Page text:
How Do You Mix Business With Church Small Groups?

How Do You Mix Business With Church Small Groups?

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I work in the non-profit world. However, there are constant forays into the for-profit world and I find myself in them now and again since business network groups are important to raising awareness for a cause.

I’m impressed with the group I meet with on a regular basis. The passion for communicating and helping each other achieve goals is something to marvel at in a time where self-centeredness and pride tend to rule the airwaves.

Connectivity exists and there exists a common bond to help and be helped.

Church small groups can function this way by adopting some methods from these groups that are primarily focused on the bottom line.

1. Connect

And let us consider how to stir up one another to love and good works, not neglecting to meet together, as is the habit of some, but encouraging one another, and all the more as you see the Day drawing near.” – Hebrews 10:24-25

Get together. Be it in a house, be it in a coffee shop, texting or whatever forms of communication work best for your group throughout the week, make it a point to mix it up in each other’s lives. A text to a group member to ask how their day is going is one more ask than they might get all week. Every group member can do this, making sure the group leader is responsible for initiating all communication and becoming the parent in the group.

2. Share Goals

“Love one another with brotherly affection. Out do one another in showing honor.” – Romans 12:10

The old adage “seek first to understand . . . then to be understood” plays a healthy role in sharing goals. Listening to your group members and asking questions to understand what they are hoping to accomplish, achieve or just deal with before moving on to the next topic or prayer request can help a group member want to share more. The more open each group member is about the things going on in their life, the more vibrant a group will be if each member is seeking to share, listen and pray for one another as each person works toward allowing God’s will to flourish in their life. As we face the busyness and challenges of our own lives, let’s honor one another in concern for each other.

3. Follow Up

“Let each of you look not only to his own interests, but also to the interests of others.” – Philippians 2:4

Sometimes a small group can be where prayer requests go to die. When connecting and sharing is sparse, prayers get left on the wayside and groups risk letting a member walk a period of time alone. A consistent follow up by each group member can happen throughout the week asking how a certain meeting, procedure, conversation or project went. If a member doesn’t want to repeat the latest new multiple times, he or she can send an email or even have a conference call if they want to tell everyone the latest update. The technology is there. The desire to follow up takes work and is well worth it for everyone involved. Who knows when another group member will face the same issue, need the same encouragement and benefit from the way the group cared for a given member in the past?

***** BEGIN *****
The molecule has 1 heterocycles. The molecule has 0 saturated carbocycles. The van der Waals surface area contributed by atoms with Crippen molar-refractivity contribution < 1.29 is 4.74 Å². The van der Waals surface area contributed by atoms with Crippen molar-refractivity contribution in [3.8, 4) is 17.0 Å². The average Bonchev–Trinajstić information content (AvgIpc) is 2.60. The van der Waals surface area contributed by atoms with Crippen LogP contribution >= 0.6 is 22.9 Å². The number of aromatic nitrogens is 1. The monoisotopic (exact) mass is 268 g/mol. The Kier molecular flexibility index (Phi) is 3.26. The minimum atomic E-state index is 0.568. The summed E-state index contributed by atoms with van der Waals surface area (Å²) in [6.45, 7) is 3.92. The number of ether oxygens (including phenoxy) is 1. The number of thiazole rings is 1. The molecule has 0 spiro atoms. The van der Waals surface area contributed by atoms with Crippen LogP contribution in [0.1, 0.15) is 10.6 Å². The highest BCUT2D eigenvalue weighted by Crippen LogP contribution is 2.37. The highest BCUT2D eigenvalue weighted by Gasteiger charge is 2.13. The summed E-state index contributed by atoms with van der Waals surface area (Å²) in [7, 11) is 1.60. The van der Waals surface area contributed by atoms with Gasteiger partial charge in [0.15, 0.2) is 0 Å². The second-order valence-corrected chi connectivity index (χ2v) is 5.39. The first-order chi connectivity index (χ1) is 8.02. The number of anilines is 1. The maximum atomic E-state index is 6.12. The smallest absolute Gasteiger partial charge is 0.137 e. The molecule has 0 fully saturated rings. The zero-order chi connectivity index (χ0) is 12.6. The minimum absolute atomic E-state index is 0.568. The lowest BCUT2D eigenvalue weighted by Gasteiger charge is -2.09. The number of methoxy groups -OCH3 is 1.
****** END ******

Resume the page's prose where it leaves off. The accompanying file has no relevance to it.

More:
4. Celebrate

So, whether you eat or drink, or whatever you do, do all to the glory of God.” – 1 Corinthians 10:31

In my networking group, there are shout-outs and even a few dollar bills put into a common jar for good things that have happened in business due to a connection made, a deal closed or a goal met from being part of the group. Church small groups should also stop down and take time to recognize the goodness of God and the gift we have in the perfect life, death, burial and resurrection of Jesus Christ. Sharing a meal together and/or sharing an activity can help the group bond outside of the normal meeting and create some fun memories as well. Church small groups are allowed to have fun.

One of my favorite things is when the Bible is quoted or I exhibit Christian character on display in a business network group setting. It’s a reminder how God can impact a place anytime through anyone. As a Christian, I’m also able to find joy that our ultimate bottom line has already been paid for through Jesus Christ and we are able to demonstrate this same love to each other through the power of the Holy Spirit.

“A new commandment I give to you, that you love one another: just as I have loved you, you also are to love one another. By this all people will know that you are my disciples, if you have love for one another.” – John 13:34-35

I am a man who loves his wife, Jessica, his daughter, Clara, his family, his friends and his church. Jesus Christ makes this all possible. He has made the difference in my life and I hope you encounter the difference He can make in yours.

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